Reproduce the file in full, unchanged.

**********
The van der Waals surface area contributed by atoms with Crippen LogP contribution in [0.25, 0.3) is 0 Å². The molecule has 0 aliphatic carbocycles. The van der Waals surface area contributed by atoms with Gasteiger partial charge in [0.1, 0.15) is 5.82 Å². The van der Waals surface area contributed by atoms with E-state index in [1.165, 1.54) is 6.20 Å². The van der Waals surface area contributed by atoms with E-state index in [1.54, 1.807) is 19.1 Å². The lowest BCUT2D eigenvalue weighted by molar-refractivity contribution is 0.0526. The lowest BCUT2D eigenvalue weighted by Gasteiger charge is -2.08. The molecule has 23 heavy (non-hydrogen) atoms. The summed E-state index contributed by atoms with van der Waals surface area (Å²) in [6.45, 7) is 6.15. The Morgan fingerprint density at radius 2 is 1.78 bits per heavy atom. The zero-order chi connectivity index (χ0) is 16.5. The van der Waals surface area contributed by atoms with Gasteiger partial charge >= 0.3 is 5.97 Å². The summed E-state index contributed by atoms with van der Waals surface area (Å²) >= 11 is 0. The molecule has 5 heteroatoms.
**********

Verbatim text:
The van der Waals surface area contributed by atoms with Crippen LogP contribution in [0.25, 0.3) is 0 Å². The molecule has 0 aliphatic carbocycles. The van der Waals surface area contributed by atoms with Gasteiger partial charge in [0.1, 0.15) is 5.82 Å². The van der Waals surface area contributed by atoms with E-state index in [1.165, 1.54) is 6.20 Å². The van der Waals surface area contributed by atoms with E-state index in [1.54, 1.807) is 19.1 Å². The lowest BCUT2D eigenvalue weighted by molar-refractivity contribution is 0.0526. The lowest BCUT2D eigenvalue weighted by Gasteiger charge is -2.08. The molecule has 23 heavy (non-hydrogen) atoms. The summed E-state index contributed by atoms with van der Waals surface area (Å²) in [6.45, 7) is 6.15. The Morgan fingerprint density at radius 2 is 1.78 bits per heavy atom. The zero-order chi connectivity index (χ0) is 16.5. The van der Waals surface area contributed by atoms with Gasteiger partial charge >= 0.3 is 5.97 Å². The summed E-state index contributed by atoms with van der Waals surface area (Å²) >= 11 is 0. The molecule has 5 heteroatoms.